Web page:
Tag Archives: Radio Kits

Neil’s updated QRP Kits page

The Ozark Patrol regenerative receiver kit is only one of NM0S’ many 4SQRP kit designs.

Many thanks to SWLing Post contributor, Neil Goldstein, who writes:

I know a lot of your readers (especially the QRP ones) may be interested in the update I FINALLY made to the radio kit guide. Added, removed, etc. Lots of cool stuff.

http://radiokitguide.com

Thanks for sharing, Neil! What a great curated list of QRP kits!

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Black Cat Systems’ 22 Meter Band Part 15 CW Beacon Kit

Many thanks to SWLing Post contributor, Robert Gulley (AK3Q), who notes that Black Cat Systems has developed a simple 22 meter beacon kit. The price is $20 shipped! A few details:

The kit includes the PCB and components, including a custom programmed microcontroller that will continuously transmit the ID / callsign of your choice, up to 8 characters, at about 13 wpm.

Small size – just 2 7/8 by 1 1/2 inches. Easy to build, just a few components, all through hole, no surface mount.

When ordering you note your callsign/ID to send and it will be pre-programmed.

Black Cat Systems has all kit details including full instructions on their website.

If you like the idea of building a beacon, you must also check out the beacon Dave (AA7EE) built recently–a true work of art!

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National RF 75-NS-3 receiver kit

NationalRF-75-NS_2

National RF, of California, has introduced a new “semi-kit” receiver: the RF 75-NS-3. Here’s an excerpt from the product description page of the National RF website:

National RF’s 75-NS-3 receiver is a complete super-hetrodyne mini high frequency receiver, designed specifically for the short-wave listener, electronics enthusiast or radio amateur, who wants to use their hands and build a radio. The receiver is offered as a semi-kit in which the electronic assembly is loaded and functionally tested at the National RF facility. The customer must then go to the grocery store (yes…the grocery store!), procure a can of [Spam] lunch meat, eat it or give it to the dog, and then proceed to drill and paint the can, in order for it to become the receiver’s enclosure! […] Detailed drilling instructions and final assembly instructions are provided as part of the kit. All other parts required for completion of the receiver are provided as well. Recognizing that the finished assembly looked somewhat like the fabled Collins receiver of the ‘60s, the 75S-3, (particularly when the can is painted a light gray) National RF engineers dubbed it (with tongue firmly planted in cheek, of course) the 75-NS-3! Although we have had fun packaging this receiver in a lunch meat can, it is nothing to turn your nose at! Its performance and portability will surprise you, and it is an ideal radio to bring with you on any trip!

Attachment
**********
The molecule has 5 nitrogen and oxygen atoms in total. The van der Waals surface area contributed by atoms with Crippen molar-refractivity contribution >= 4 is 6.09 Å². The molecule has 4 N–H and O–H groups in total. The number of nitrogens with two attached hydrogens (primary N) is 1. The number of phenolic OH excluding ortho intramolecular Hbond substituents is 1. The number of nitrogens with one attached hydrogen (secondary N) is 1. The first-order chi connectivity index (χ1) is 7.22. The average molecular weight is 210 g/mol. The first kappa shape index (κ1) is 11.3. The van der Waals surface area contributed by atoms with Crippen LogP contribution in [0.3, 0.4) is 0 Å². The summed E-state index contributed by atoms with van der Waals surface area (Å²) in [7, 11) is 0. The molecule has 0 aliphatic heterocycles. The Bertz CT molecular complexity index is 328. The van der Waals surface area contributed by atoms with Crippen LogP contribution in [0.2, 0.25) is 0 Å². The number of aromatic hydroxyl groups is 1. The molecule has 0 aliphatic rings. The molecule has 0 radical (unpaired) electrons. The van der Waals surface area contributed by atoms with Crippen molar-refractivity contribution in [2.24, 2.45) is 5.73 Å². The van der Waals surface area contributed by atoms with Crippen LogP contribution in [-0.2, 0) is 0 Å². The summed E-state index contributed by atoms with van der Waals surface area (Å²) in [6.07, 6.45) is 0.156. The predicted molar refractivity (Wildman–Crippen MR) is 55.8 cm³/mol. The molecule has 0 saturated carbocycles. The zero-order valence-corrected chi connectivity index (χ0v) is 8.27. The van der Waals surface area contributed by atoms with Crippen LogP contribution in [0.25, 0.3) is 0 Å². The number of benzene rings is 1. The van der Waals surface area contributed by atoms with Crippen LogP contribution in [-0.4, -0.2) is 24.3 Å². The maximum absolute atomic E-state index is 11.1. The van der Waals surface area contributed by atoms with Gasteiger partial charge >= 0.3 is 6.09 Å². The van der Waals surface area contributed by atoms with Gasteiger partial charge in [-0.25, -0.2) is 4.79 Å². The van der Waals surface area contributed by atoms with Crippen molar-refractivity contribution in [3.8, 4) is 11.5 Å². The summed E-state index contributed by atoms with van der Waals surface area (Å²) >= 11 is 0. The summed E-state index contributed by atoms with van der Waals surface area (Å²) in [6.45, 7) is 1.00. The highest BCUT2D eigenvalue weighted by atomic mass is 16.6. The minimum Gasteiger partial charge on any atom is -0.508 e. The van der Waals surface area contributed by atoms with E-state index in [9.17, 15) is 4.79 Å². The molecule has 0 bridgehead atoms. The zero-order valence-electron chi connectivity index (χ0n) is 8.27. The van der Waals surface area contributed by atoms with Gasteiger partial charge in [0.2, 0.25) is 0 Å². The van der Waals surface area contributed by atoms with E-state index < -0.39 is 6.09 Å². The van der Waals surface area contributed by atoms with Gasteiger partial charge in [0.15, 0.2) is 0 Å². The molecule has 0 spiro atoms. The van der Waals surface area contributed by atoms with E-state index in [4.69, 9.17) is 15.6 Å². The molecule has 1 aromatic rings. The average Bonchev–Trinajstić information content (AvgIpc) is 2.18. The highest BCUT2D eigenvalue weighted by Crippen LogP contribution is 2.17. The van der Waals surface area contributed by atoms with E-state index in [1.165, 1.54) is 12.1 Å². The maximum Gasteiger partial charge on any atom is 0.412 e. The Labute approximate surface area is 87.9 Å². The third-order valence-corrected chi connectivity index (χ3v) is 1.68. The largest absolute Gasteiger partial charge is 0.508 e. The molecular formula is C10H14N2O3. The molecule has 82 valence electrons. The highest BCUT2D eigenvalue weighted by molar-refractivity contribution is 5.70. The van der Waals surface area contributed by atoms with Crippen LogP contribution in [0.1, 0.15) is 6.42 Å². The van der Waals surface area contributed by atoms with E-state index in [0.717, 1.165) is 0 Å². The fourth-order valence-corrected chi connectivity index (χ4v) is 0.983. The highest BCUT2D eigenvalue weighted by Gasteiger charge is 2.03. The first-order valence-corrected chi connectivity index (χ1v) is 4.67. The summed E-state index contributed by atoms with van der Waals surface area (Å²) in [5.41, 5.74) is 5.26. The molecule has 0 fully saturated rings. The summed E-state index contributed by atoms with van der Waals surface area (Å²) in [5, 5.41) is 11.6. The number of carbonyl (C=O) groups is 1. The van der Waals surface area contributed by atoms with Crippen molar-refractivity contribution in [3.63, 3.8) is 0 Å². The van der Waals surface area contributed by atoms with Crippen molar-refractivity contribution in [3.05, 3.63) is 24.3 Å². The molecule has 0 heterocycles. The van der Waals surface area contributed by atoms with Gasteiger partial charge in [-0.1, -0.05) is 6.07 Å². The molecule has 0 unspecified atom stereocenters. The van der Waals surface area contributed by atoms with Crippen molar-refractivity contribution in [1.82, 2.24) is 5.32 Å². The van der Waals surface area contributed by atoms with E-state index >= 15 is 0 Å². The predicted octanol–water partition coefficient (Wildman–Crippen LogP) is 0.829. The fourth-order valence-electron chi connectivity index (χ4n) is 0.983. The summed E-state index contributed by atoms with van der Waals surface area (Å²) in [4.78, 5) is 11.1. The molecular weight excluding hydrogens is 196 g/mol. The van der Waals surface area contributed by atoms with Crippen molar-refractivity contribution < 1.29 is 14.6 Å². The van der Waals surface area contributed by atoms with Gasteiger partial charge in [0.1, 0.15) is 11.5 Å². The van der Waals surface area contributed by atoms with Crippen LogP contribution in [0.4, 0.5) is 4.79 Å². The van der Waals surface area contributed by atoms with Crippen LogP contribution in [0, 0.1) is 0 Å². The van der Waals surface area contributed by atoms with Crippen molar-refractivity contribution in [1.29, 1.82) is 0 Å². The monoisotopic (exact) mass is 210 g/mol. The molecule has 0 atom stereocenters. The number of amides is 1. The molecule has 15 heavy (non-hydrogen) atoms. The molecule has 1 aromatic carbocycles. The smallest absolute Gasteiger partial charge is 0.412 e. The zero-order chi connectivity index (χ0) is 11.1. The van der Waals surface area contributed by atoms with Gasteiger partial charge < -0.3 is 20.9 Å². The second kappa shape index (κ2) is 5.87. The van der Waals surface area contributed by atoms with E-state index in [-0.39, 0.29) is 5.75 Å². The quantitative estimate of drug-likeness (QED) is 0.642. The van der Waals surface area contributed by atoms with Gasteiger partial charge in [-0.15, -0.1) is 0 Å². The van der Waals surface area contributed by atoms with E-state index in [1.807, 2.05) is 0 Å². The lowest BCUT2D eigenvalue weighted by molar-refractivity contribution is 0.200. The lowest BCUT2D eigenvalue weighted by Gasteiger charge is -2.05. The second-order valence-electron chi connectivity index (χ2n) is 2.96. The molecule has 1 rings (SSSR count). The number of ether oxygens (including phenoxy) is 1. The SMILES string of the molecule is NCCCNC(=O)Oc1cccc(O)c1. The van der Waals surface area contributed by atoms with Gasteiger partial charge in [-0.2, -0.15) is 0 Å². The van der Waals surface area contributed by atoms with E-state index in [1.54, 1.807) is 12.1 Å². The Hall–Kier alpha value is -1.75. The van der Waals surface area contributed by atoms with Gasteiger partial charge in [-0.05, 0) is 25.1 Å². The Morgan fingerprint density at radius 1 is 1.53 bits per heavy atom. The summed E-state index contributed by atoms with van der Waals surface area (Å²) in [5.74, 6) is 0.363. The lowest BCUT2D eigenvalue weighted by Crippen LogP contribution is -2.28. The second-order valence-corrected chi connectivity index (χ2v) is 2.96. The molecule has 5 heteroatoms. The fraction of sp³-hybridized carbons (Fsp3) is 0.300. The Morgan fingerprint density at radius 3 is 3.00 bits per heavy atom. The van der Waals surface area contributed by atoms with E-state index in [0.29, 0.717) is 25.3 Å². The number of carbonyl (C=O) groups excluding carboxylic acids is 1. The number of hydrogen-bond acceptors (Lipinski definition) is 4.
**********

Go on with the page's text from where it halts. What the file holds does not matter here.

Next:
75-NS_3

The receiver architecture is that of a single conversion super-hetrodyne receiver, that is capable of receiving AM, SSB, or CW. The receiver incorporates a dual gate FET as an RF amplifier with manual peaking and gain controls. A ceramic filter is used in the IF section with a front panel switch that controls a broad or narrow IF response. Other front panel controls include audio drive, BFO setting, and a band switch for the HF bands. The 75-NS-3 has internal receive frequency coils that are switched at the front and rear panels. The frequency range of the receiver, over three band set positions, is 3.5 through 12 MHz. This allows reception of several international short-wave bands, the 80, 60, 40, and 30 meter amateur radio bands, and of course, WWV time and frequency standard stations at 5 and 10 MHz.